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Ability of dogs to recognise people's facial expressions
C. A. Muler, K. Schmitt, A. L. A. Barber, L. Huber
DOGS can pick up on certain behavioural cues in humans. This study aimed to assess whether dogs can discriminate between people's facial expressions.
The dogs first underwent training in which they were taught to discriminate between faces of the same person with a happy or angry facial expression. In the training phase, the dogs were shown either the top or bottom half of the face only and were rewarded (with food) for choosing the correct picture for either the happy or angry faces. Some dogs were taught to detect angry faces only, while the rest were taught to look for happy faces only.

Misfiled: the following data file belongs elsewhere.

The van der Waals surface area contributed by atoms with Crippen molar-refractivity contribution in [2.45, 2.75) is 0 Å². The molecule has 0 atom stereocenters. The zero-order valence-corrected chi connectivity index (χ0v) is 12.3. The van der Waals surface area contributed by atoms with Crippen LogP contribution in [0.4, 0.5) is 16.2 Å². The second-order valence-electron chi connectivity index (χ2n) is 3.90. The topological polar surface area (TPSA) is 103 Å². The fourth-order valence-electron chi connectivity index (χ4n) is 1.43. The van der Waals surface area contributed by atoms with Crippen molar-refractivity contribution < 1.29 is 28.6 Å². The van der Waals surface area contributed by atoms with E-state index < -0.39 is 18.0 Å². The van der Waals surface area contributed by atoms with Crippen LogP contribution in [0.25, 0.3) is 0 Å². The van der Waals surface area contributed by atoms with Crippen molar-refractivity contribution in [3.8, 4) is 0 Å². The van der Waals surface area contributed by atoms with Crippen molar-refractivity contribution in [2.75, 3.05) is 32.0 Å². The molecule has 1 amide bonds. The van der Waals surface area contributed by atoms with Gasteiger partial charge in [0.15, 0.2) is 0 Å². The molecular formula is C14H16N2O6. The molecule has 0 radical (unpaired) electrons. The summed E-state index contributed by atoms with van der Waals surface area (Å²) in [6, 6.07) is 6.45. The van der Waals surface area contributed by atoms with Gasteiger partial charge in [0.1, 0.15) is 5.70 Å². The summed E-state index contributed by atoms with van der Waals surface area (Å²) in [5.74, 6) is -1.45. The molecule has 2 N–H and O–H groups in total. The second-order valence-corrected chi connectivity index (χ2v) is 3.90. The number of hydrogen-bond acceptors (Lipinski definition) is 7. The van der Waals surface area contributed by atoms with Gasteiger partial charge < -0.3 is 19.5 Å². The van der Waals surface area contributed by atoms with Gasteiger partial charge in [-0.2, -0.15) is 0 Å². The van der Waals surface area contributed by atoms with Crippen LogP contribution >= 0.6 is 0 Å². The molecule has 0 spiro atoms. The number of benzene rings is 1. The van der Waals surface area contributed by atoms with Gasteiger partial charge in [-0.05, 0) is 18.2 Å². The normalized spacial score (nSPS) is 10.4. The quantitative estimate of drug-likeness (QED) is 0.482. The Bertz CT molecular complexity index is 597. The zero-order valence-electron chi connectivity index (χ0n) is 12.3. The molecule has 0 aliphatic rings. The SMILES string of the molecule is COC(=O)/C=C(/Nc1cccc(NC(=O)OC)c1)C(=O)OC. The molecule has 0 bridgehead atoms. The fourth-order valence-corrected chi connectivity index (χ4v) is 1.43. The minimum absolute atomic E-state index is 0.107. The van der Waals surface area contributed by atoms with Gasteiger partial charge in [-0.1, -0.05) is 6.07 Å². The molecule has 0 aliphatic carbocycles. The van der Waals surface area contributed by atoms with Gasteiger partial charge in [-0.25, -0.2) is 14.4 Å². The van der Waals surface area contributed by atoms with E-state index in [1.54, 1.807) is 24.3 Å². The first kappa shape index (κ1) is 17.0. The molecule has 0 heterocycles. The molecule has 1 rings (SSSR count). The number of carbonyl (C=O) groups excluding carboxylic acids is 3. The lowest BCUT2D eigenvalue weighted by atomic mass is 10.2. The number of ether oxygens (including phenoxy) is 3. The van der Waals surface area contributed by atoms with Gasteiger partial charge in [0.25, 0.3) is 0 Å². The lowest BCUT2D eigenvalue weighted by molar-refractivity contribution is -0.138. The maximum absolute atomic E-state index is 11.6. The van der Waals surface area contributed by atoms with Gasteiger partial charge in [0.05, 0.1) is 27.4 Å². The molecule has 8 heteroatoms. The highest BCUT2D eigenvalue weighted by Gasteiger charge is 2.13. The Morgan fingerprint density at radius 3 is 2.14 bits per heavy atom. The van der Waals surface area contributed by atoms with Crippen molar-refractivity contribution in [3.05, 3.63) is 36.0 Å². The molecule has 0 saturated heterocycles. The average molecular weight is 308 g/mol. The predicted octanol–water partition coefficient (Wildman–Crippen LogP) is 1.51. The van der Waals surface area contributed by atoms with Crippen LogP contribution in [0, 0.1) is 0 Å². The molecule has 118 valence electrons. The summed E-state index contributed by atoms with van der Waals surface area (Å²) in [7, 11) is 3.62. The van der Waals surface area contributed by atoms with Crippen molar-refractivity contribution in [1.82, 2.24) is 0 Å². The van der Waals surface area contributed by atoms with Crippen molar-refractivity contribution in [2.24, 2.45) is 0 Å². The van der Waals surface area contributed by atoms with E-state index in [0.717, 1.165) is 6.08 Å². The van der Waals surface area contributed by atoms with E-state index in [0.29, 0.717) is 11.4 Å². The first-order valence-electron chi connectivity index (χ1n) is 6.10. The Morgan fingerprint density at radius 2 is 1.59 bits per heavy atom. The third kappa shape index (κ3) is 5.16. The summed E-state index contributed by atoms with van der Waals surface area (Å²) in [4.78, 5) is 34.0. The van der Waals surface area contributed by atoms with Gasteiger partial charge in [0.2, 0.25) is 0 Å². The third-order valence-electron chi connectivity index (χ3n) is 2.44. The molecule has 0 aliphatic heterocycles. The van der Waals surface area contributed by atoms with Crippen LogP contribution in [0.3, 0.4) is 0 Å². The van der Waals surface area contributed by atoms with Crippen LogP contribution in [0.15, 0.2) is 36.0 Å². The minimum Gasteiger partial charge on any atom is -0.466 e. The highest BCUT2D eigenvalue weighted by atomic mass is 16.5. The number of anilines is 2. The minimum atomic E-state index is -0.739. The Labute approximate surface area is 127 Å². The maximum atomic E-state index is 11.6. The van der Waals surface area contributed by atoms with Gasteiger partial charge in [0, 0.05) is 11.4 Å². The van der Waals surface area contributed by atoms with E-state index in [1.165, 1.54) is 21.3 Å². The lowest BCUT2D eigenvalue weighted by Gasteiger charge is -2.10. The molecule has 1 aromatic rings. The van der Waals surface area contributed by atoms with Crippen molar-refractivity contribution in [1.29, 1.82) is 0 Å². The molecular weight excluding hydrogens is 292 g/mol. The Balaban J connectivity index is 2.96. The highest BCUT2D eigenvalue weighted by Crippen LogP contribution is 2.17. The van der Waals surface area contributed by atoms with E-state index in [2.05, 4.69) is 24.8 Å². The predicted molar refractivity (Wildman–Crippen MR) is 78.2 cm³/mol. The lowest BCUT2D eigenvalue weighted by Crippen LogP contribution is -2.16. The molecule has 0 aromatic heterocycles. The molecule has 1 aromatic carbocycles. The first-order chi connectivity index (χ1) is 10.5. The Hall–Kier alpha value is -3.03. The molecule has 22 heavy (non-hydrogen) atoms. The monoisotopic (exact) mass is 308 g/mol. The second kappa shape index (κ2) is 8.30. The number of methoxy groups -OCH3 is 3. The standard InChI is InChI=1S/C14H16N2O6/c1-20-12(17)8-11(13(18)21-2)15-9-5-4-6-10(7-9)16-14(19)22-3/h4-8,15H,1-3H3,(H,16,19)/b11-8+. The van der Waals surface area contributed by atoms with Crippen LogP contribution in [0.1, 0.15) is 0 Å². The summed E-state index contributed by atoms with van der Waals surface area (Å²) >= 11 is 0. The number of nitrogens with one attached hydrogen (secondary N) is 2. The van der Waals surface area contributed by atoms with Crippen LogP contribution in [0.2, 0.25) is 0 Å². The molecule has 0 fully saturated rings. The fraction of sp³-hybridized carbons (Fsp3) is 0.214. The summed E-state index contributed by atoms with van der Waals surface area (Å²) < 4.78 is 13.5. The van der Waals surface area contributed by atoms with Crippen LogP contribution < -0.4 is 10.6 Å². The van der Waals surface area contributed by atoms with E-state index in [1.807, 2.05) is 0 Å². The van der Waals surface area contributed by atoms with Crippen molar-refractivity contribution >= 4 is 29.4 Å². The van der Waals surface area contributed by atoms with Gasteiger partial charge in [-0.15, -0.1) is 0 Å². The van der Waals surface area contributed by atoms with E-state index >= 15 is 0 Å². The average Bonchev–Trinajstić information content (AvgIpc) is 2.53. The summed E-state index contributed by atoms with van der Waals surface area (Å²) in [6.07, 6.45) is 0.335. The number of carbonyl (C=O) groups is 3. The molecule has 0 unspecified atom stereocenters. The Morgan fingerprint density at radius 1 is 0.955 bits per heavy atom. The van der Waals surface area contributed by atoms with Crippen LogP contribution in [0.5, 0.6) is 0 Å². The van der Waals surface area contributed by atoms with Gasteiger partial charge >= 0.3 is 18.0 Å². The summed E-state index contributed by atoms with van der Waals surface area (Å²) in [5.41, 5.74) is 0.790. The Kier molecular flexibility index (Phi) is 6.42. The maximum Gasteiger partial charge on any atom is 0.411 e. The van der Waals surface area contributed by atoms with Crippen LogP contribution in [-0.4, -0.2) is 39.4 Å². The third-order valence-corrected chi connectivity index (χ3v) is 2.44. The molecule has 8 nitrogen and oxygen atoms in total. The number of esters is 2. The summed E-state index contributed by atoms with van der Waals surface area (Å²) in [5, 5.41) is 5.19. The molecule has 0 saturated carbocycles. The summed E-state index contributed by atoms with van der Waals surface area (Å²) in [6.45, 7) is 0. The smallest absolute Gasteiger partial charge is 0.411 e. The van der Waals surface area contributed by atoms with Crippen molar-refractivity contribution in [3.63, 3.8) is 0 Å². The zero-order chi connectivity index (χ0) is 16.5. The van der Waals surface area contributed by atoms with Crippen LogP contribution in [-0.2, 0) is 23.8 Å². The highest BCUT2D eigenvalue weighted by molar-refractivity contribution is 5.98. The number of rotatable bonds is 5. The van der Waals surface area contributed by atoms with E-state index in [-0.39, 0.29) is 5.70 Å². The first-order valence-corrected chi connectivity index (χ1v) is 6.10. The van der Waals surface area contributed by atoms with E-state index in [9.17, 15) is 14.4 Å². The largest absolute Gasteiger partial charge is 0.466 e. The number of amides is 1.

In the experimental phase of the study, the 11 dogs that successfully completed the training were given different happy or angry stimuli, including pictures of faces of different people, pictures of the other halves of the faces that had been used in the training phase as well as just the left side of faces, and their ability to discriminate between them was assessed.
All 11 dogs performed better than chance at correctly identifying happy or angry faces, and there were no differences in accuracy between the different test conditions.